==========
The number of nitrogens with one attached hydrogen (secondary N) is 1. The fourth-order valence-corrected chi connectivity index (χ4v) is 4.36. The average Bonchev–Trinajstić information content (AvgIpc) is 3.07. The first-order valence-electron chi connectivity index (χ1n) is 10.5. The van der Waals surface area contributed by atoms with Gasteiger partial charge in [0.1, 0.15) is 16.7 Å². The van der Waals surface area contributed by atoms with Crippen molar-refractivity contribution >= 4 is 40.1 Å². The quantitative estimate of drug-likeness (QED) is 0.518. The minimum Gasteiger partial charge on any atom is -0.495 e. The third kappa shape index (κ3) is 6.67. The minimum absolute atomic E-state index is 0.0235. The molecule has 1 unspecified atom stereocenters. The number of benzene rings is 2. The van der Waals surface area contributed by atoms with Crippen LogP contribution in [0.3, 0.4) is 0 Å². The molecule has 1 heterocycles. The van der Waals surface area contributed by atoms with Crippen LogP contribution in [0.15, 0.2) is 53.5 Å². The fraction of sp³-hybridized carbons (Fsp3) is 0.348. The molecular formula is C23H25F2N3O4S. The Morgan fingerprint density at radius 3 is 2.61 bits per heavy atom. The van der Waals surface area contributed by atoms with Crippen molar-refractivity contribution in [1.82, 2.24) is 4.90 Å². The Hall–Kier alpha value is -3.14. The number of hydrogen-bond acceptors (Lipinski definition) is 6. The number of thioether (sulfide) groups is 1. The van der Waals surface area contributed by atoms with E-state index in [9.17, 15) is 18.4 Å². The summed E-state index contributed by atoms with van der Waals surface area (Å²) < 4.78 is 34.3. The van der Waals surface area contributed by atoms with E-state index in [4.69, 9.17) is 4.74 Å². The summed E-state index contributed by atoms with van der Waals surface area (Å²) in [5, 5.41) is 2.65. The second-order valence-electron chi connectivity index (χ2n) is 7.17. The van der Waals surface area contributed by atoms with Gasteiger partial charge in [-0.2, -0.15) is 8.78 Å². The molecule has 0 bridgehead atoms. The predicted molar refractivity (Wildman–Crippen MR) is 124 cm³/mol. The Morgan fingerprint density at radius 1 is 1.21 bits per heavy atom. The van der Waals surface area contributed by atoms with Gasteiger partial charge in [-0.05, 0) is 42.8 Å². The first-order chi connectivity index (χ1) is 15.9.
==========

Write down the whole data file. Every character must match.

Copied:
The number of nitrogens with one attached hydrogen (secondary N) is 1. The fourth-order valence-corrected chi connectivity index (χ4v) is 4.36. The average Bonchev–Trinajstić information content (AvgIpc) is 3.07. The first-order valence-electron chi connectivity index (χ1n) is 10.5. The van der Waals surface area contributed by atoms with Gasteiger partial charge in [0.1, 0.15) is 16.7 Å². The van der Waals surface area contributed by atoms with Crippen molar-refractivity contribution >= 4 is 40.1 Å². The quantitative estimate of drug-likeness (QED) is 0.518. The minimum Gasteiger partial charge on any atom is -0.495 e. The third kappa shape index (κ3) is 6.67. The minimum absolute atomic E-state index is 0.0235. The molecule has 1 unspecified atom stereocenters. The number of benzene rings is 2. The van der Waals surface area contributed by atoms with Crippen LogP contribution in [0.3, 0.4) is 0 Å². The molecule has 1 heterocycles. The van der Waals surface area contributed by atoms with Crippen LogP contribution in [0.15, 0.2) is 53.5 Å². The fraction of sp³-hybridized carbons (Fsp3) is 0.348. The molecular formula is C23H25F2N3O4S. The Morgan fingerprint density at radius 3 is 2.61 bits per heavy atom. The van der Waals surface area contributed by atoms with Crippen molar-refractivity contribution in [1.82, 2.24) is 4.90 Å². The Hall–Kier alpha value is -3.14. The number of hydrogen-bond acceptors (Lipinski definition) is 6. The number of thioether (sulfide) groups is 1. The van der Waals surface area contributed by atoms with E-state index in [9.17, 15) is 18.4 Å². The summed E-state index contributed by atoms with van der Waals surface area (Å²) < 4.78 is 34.3. The van der Waals surface area contributed by atoms with E-state index in [4.69, 9.17) is 4.74 Å². The summed E-state index contributed by atoms with van der Waals surface area (Å²) in [5, 5.41) is 2.65. The second-order valence-electron chi connectivity index (χ2n) is 7.17. The van der Waals surface area contributed by atoms with Gasteiger partial charge in [-0.2, -0.15) is 8.78 Å². The molecule has 0 bridgehead atoms. The predicted molar refractivity (Wildman–Crippen MR) is 124 cm³/mol. The Morgan fingerprint density at radius 1 is 1.21 bits per heavy atom. The van der Waals surface area contributed by atoms with Gasteiger partial charge in [-0.05, 0) is 42.8 Å². The first-order chi connectivity index (χ1) is 15.9.